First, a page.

#UPHouse: A Madrid Apartment Cleverly Adds Space + Function

07.01.21 | By
#UPHouse: A Madrid Apartment Cleverly Adds Space + Function

The #UPHouse is a 60-square-meter, unfinished apartment in Madrid transformed by cumulolimbo studio who added a structure within the bare space. Tall ceilings leave room for an open second floor in the middle of the unit that functions as a bedroom, leaving two double-height spaces at the front and back of it. The larger space on the east side acts as the open living area, while the smaller west side space is more private. White walls, recycled plywood, steel and concrete floors set the tone, creating a loft-like apartment perfectly teetering between modern and industrial.

The new steel structure houses the bathroom on the main level with the loft above. A clever staircase relies on an elongated kitchen counter as a step and turning point, as well as a moveable three-tier stair that pulls out from underneath when needed.

Black and white tile creates a graphic backdrop for the kitchen complementing the black metal kitchen cabinets.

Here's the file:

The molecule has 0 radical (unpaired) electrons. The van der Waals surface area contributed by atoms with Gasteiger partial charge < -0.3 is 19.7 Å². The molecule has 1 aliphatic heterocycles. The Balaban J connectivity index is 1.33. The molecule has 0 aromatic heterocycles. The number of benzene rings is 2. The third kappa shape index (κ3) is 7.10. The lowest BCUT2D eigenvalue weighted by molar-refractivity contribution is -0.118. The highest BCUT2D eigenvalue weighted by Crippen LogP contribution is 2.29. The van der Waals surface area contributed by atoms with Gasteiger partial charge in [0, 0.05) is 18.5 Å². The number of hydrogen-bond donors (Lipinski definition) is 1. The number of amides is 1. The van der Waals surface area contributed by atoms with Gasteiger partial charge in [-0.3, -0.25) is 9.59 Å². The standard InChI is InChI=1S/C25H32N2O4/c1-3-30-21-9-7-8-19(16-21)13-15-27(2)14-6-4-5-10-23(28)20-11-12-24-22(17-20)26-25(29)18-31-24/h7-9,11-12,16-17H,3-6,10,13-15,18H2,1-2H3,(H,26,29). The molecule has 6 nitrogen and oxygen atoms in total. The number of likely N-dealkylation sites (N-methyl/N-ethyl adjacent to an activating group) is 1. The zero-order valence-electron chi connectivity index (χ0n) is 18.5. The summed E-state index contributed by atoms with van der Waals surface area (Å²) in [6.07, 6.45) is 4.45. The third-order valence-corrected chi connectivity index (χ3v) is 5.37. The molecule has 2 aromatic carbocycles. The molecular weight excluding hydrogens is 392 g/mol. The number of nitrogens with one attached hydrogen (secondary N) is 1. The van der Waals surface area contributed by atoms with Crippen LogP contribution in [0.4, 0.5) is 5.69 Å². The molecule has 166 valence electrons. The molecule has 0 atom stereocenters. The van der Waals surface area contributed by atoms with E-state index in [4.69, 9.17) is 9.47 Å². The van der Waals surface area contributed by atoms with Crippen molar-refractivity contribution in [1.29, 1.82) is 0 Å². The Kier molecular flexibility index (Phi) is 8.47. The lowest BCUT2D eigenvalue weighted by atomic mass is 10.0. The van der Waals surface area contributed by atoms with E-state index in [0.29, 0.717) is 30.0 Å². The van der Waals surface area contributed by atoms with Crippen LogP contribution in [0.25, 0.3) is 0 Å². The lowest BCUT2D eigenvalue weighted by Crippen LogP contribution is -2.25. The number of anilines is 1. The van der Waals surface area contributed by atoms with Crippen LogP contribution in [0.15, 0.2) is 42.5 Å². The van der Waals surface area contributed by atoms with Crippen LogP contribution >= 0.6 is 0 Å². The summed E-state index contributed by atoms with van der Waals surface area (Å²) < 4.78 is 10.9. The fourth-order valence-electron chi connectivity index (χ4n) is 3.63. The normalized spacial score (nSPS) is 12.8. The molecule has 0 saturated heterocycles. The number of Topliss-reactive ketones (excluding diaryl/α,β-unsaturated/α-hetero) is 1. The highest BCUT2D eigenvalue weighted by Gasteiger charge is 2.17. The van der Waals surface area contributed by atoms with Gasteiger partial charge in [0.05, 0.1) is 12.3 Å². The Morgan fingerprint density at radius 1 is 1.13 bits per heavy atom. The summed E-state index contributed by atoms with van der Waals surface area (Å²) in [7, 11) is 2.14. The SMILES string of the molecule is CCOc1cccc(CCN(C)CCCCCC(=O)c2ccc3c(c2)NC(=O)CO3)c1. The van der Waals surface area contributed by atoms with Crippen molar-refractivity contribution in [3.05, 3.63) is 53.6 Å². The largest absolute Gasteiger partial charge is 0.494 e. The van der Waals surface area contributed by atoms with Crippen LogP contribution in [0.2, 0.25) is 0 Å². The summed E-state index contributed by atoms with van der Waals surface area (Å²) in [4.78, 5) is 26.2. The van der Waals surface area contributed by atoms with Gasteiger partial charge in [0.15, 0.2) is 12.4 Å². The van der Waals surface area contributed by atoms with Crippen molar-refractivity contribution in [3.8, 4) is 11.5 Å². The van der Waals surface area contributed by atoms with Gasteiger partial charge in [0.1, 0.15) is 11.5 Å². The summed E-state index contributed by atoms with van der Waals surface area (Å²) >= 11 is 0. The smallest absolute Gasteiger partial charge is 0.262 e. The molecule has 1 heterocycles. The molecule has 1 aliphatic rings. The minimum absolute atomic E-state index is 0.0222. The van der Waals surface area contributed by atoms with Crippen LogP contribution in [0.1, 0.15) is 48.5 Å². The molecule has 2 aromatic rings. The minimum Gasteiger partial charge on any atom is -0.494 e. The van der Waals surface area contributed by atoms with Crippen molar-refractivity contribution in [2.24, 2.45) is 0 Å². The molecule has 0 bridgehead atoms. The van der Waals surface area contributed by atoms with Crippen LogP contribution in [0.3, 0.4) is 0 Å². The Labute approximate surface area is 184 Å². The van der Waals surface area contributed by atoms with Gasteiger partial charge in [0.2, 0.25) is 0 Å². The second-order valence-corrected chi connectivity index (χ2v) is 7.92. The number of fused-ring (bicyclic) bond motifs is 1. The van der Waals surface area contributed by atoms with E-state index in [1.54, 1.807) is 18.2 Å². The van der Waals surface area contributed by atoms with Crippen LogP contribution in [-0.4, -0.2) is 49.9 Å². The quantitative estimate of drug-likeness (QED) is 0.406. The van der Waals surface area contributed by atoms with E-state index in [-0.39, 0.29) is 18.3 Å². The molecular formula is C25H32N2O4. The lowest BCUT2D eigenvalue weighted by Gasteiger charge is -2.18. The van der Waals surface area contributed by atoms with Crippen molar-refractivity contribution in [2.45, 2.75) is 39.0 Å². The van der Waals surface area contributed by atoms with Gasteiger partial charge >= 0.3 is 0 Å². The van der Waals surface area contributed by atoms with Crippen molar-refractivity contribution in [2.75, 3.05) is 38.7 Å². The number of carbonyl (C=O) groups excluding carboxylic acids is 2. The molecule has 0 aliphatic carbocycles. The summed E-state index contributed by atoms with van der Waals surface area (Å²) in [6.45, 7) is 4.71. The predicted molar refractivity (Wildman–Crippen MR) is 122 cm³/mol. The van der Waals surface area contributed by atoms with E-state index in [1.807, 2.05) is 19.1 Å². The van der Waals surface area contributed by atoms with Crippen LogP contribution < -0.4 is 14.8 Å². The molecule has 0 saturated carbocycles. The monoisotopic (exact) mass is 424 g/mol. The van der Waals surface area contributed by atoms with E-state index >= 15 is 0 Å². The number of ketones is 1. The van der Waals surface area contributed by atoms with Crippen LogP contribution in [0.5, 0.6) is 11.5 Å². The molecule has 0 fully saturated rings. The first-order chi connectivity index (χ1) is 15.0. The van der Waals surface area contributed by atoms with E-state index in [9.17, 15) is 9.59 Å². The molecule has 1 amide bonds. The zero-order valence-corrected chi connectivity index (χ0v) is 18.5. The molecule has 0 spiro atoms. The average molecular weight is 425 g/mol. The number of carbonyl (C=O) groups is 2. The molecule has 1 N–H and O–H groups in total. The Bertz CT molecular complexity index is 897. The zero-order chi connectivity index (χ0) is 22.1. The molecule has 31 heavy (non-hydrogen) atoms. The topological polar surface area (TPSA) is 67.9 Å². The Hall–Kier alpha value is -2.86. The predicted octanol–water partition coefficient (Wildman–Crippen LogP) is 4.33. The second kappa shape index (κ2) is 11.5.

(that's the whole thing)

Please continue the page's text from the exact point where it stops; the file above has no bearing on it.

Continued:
The bathroom benefits from a circular textured window that brightens up the compact space. A bold blue wall in the bathroom is the only color used in the design making what could be a boring space really pop, especially paired with the diamond-shaped white tiles on the walls and in the shower.

Diagonal square metal tubes mimic the angles of the tiles in the kitchen.

On the private side of the apartment, recycled plywood from old electronic equipment containers clad the walls. The panels help bounce natural light throughout the interior much like the mirror-faced wood slats creating the curved ceiling above.

The loft is kept minimal with just a circular white bed and two nightstands. A convenient vessel sink resides in front of a mirror – perfect for bedtime face washing.

Photos by Javier de Paz Garcia.

Caroline Williamson is Editorial Director of Design Milk. She has a BFA in photography from SCAD and can usually be found searching for vintage wares, doing New York Times crossword puzzles in pen, or reworking playlists on Spotify.